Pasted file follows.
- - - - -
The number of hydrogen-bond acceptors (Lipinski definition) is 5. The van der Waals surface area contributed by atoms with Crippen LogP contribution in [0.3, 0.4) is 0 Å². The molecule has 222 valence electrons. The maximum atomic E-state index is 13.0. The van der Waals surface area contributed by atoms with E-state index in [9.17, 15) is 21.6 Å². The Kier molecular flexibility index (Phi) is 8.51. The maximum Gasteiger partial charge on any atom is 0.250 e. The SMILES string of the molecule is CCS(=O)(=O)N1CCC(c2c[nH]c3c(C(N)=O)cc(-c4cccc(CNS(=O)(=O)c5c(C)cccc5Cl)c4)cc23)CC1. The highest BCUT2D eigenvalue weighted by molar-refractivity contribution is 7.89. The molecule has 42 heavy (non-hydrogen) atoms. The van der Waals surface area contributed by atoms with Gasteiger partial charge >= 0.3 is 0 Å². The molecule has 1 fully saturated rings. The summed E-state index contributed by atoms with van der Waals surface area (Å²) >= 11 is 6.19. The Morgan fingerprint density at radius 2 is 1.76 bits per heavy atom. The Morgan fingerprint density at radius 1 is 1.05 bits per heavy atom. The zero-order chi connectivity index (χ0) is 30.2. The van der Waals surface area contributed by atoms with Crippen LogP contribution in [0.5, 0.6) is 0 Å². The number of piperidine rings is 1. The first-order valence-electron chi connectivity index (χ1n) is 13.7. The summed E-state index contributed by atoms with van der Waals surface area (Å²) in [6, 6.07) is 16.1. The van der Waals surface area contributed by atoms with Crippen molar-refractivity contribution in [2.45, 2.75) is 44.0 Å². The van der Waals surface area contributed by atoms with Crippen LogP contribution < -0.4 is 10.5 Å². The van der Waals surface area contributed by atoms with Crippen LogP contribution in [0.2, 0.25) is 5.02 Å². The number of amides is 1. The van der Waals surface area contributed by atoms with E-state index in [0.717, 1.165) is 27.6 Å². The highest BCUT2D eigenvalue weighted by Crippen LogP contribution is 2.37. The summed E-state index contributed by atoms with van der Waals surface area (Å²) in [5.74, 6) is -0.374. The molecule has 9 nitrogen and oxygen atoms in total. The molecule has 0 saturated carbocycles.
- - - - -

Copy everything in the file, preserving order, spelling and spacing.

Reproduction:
The number of hydrogen-bond acceptors (Lipinski definition) is 5. The van der Waals surface area contributed by atoms with Crippen LogP contribution in [0.3, 0.4) is 0 Å². The molecule has 222 valence electrons. The maximum atomic E-state index is 13.0. The van der Waals surface area contributed by atoms with E-state index in [9.17, 15) is 21.6 Å². The Kier molecular flexibility index (Phi) is 8.51. The maximum Gasteiger partial charge on any atom is 0.250 e. The SMILES string of the molecule is CCS(=O)(=O)N1CCC(c2c[nH]c3c(C(N)=O)cc(-c4cccc(CNS(=O)(=O)c5c(C)cccc5Cl)c4)cc23)CC1. The highest BCUT2D eigenvalue weighted by molar-refractivity contribution is 7.89. The molecule has 42 heavy (non-hydrogen) atoms. The van der Waals surface area contributed by atoms with Gasteiger partial charge >= 0.3 is 0 Å². The molecule has 1 fully saturated rings. The summed E-state index contributed by atoms with van der Waals surface area (Å²) >= 11 is 6.19. The Morgan fingerprint density at radius 2 is 1.76 bits per heavy atom. The Morgan fingerprint density at radius 1 is 1.05 bits per heavy atom. The zero-order chi connectivity index (χ0) is 30.2. The van der Waals surface area contributed by atoms with Crippen LogP contribution in [0.5, 0.6) is 0 Å². The number of piperidine rings is 1. The first-order valence-electron chi connectivity index (χ1n) is 13.7. The summed E-state index contributed by atoms with van der Waals surface area (Å²) in [6, 6.07) is 16.1. The van der Waals surface area contributed by atoms with Crippen molar-refractivity contribution in [2.45, 2.75) is 44.0 Å². The van der Waals surface area contributed by atoms with Crippen LogP contribution < -0.4 is 10.5 Å². The van der Waals surface area contributed by atoms with Crippen LogP contribution in [0.2, 0.25) is 5.02 Å². The number of amides is 1. The van der Waals surface area contributed by atoms with E-state index in [0.717, 1.165) is 27.6 Å². The highest BCUT2D eigenvalue weighted by Crippen LogP contribution is 2.37. The summed E-state index contributed by atoms with van der Waals surface area (Å²) in [5.74, 6) is -0.374. The molecule has 9 nitrogen and oxygen atoms in total. The molecule has 0 saturated carbocycles.